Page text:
LOGIN or REGISTER for exclusive access to premium content

Good Morning friend!
USDA to issue safety net payments
November 05, 2015 Jerry Purvis   

Read more by Jerry Purvis
Final totals are still being computed, but the U.S. Department of Agriculture has started the process for issuing safety net payments for the 2014 crop year.

Agriculture Risk Coverage (ARC) and Price Loss Coverage (PLC) were new additions to the 2014 Farm Bill, and about 1.7 million farms signed up for the program.

In past years, producers would receive guaranteed direct payments from the USDA, whether the growing season was good or bad. Under the new provisions, the safety net programs protect producers only when market forces or adverse weather cause unexpected drops in crop prices or revenues. Consequently, there could be years when no payments go out.

The USDA recently announced that about half of producers signed up for the programs will receive those safety net payments, nearly $4 billion.

For example, the 2014 corn price was 30 percent below the historical benchmark price used by the ARC-County program.

Because of that, revenues of the farms participating in the ARC-County program were down by about $20 billion from the benchmark during the same period.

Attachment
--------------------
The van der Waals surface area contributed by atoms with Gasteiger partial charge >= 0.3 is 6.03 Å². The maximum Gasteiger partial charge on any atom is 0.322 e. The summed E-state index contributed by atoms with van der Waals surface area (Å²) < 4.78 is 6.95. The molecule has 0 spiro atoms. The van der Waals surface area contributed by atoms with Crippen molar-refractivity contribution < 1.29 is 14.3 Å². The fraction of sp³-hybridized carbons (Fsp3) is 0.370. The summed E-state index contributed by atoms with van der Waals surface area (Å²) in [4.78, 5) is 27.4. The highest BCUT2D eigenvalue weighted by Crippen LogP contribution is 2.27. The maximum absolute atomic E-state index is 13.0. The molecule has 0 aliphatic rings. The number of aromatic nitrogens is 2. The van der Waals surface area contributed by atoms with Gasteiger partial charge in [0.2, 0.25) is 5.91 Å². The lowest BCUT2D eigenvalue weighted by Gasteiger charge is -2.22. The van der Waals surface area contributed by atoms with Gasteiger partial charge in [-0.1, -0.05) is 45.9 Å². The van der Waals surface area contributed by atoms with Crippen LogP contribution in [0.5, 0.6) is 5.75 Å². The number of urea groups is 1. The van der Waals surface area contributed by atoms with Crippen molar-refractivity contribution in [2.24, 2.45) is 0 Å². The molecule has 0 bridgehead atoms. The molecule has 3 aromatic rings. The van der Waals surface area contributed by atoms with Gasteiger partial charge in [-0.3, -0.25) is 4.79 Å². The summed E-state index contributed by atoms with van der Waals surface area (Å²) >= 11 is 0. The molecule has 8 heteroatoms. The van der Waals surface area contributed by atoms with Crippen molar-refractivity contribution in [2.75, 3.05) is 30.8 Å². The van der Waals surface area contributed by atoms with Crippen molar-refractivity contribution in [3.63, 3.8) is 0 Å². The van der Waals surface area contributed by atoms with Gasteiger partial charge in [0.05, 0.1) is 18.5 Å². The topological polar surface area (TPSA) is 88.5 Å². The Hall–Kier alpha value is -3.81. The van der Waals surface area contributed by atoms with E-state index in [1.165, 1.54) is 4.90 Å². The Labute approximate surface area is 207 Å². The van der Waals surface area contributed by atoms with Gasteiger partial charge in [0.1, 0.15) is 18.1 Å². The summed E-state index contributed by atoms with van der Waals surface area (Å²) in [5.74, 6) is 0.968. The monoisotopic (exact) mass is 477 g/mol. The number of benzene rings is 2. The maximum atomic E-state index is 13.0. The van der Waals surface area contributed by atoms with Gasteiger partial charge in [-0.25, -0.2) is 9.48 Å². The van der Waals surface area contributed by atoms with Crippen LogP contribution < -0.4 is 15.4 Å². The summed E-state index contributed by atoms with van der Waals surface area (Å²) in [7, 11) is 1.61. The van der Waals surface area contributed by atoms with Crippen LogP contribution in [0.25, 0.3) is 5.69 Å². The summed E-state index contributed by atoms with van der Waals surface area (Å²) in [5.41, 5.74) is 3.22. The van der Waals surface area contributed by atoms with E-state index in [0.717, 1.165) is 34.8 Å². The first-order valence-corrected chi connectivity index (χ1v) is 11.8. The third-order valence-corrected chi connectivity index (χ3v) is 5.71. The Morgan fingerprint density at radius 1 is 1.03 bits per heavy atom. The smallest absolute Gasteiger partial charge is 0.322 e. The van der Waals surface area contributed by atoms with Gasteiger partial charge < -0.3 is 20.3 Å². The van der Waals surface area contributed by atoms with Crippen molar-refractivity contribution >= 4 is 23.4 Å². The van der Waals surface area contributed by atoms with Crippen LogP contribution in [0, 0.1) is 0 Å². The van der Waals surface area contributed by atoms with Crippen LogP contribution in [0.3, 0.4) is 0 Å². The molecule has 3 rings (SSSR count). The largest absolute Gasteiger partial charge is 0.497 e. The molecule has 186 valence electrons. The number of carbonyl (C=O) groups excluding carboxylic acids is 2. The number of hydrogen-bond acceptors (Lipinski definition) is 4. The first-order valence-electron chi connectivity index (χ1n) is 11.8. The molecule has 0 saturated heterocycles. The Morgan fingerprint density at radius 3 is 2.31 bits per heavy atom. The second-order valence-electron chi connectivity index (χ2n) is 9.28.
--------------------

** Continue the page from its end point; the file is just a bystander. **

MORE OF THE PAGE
“We’re still processing those payments for the area,” said Barb Cross, County Executive Director with the Farm Service Agency office in Scottsbluff. “It should take another week or two before we get all the payments out of the office. Right now, there are no payments going out from the PLC program. We’re making our county payments out of the ARC program.”

She added the ARC coverage payments are computed at USDA in Kansas City and the local offices verify the numbers, which are different in every county due to average yields.

Nationwide, 96 percent of soybean farms, 91 percent of corn farms, and 66 percent of wheat farms elected the ARC-County coverage option.

The ARC/PLC programs primarily allow producers to continue to produce for the market by making payments on a percentage of historical base production, limiting the impact on production decisions.

The programs, implemented under the 2014 Farm Bill, build on historic economic gains in rural America over the past six years.
They also help achieve meaningful reform and billions of dollars in savings for taxpayers.
Login to leave a comment

Comments